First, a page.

The current study is an examination of children's temperament as a predictor of their interactions with peers in preschool, with a particular focus on children's regulatory temperament characteristics (i.e., inhibitory control and attentional focusing) as moderators of associations between shyness and interactions with peers. Participants were 40 children (19 boys) ages 3 to 5 years enrolled in 8 different preschools in a midwestern city in the United States. Temperament was assessed via parent report when children were approximately 3 years old, and peer interactions were assessed via observations of children during the preschool day (using the Individualized Classroom Assessment Scoring System; J. T. Downer, L. M. Booren, O. K. Lima, A. E. Luckner, & R. C. Pianta, 2010) when the children were 4 years old. Attentional focusing moderated the association between shyness and children's communication and conflict during peer interactions. Inhibitory control and attentional focusing were inversely related to peer conflict, and attentional focusing was positively related to sociability, communication, and assertiveness in peer interactions. Limitations of the current study and future directions are also discussed. Practice or Policy: Teachers can facilitate young children's peer interaction by recognizing children's regulatory and reactive temperamental characteristics. (author abstract)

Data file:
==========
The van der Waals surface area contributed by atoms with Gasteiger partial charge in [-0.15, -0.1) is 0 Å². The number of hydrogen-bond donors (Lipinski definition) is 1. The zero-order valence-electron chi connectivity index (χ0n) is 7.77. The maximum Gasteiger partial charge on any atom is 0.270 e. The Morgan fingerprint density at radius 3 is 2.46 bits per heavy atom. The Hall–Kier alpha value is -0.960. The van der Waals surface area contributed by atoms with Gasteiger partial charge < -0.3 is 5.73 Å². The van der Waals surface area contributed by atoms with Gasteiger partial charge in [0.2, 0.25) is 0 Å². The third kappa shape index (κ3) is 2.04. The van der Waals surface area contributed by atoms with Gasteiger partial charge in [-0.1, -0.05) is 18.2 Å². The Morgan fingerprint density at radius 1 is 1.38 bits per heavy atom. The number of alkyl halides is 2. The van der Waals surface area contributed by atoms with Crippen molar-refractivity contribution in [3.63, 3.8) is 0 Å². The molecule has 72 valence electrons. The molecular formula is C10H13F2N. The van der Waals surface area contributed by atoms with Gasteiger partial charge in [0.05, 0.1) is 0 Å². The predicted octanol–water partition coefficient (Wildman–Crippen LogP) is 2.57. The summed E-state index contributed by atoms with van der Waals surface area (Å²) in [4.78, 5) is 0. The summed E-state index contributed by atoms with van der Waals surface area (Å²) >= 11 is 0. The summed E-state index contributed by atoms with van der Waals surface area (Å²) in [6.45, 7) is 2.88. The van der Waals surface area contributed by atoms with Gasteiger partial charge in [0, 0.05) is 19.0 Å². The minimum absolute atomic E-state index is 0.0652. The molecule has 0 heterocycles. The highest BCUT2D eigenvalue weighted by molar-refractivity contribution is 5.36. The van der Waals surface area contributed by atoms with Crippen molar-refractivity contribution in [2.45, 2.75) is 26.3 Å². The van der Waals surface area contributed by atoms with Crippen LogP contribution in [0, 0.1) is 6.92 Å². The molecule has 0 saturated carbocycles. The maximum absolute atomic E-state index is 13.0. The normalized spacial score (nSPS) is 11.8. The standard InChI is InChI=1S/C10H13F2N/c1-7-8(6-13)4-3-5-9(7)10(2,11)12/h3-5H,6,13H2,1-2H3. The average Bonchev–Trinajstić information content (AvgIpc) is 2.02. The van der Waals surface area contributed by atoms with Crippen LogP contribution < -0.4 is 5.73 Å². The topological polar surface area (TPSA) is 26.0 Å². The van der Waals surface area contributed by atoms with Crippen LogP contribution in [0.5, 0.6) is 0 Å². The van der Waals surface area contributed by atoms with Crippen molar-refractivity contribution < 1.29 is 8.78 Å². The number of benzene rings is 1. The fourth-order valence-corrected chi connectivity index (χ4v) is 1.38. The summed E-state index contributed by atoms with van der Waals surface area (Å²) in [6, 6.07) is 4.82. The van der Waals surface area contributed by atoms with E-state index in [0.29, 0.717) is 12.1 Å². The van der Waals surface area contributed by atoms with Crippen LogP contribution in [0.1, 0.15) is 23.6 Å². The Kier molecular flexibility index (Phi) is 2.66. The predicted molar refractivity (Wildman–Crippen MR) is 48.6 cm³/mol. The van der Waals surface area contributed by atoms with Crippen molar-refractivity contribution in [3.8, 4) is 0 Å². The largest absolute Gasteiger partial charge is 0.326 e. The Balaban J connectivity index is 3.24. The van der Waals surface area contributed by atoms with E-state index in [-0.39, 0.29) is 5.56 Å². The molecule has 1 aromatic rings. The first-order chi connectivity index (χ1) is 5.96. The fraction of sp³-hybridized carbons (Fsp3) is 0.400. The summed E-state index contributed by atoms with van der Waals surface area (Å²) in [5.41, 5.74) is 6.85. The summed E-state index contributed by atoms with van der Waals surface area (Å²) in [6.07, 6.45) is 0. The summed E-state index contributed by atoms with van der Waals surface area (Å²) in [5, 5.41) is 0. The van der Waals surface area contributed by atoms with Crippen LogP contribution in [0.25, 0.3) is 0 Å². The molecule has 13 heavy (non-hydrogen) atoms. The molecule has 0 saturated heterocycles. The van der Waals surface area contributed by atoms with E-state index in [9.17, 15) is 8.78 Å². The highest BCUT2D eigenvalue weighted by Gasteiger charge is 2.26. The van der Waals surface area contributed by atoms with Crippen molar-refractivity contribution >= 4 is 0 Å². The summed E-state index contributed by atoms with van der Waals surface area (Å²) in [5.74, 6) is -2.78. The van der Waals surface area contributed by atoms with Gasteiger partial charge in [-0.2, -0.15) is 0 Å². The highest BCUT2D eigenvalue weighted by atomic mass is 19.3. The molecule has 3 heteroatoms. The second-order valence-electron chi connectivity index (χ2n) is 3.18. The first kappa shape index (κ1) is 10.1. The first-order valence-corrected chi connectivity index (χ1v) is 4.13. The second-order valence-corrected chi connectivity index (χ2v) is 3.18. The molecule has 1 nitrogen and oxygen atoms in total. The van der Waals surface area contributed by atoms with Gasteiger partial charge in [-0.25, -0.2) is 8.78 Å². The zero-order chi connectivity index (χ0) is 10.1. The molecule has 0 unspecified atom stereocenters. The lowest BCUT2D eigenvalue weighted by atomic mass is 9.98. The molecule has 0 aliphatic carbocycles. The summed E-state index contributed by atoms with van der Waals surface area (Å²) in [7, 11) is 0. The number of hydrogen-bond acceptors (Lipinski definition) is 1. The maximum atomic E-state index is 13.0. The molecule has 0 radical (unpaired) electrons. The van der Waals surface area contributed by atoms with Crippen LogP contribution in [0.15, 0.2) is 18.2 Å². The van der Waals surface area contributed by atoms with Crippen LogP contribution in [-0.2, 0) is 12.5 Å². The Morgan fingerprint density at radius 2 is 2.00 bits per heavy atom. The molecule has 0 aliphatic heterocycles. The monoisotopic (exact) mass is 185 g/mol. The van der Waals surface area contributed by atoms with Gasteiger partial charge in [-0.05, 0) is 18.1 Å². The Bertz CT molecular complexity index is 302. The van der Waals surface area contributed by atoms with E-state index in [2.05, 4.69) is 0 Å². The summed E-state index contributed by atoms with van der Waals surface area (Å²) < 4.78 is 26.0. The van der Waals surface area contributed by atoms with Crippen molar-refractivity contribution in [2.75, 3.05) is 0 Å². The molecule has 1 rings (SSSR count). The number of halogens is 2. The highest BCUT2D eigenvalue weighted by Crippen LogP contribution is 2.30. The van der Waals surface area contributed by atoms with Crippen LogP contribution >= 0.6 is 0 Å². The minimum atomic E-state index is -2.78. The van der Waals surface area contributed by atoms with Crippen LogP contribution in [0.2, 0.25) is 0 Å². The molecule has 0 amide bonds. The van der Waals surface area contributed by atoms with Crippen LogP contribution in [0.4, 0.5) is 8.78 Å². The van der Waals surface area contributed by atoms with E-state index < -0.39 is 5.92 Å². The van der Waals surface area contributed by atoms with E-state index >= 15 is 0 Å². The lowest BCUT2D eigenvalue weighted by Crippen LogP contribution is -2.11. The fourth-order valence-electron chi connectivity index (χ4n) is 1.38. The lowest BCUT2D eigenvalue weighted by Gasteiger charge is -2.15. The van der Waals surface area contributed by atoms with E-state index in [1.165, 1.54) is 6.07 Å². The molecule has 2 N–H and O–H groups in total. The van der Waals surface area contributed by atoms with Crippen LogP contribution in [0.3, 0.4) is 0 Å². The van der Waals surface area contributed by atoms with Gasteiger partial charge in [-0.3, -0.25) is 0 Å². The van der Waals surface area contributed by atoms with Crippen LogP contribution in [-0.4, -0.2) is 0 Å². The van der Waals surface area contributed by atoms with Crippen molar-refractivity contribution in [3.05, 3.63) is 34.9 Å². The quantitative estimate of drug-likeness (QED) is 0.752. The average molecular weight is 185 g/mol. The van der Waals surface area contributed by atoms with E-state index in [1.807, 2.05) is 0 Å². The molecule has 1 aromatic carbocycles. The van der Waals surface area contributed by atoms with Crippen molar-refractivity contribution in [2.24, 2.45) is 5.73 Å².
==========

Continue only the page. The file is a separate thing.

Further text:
Temperament and preschool children's peer interactions
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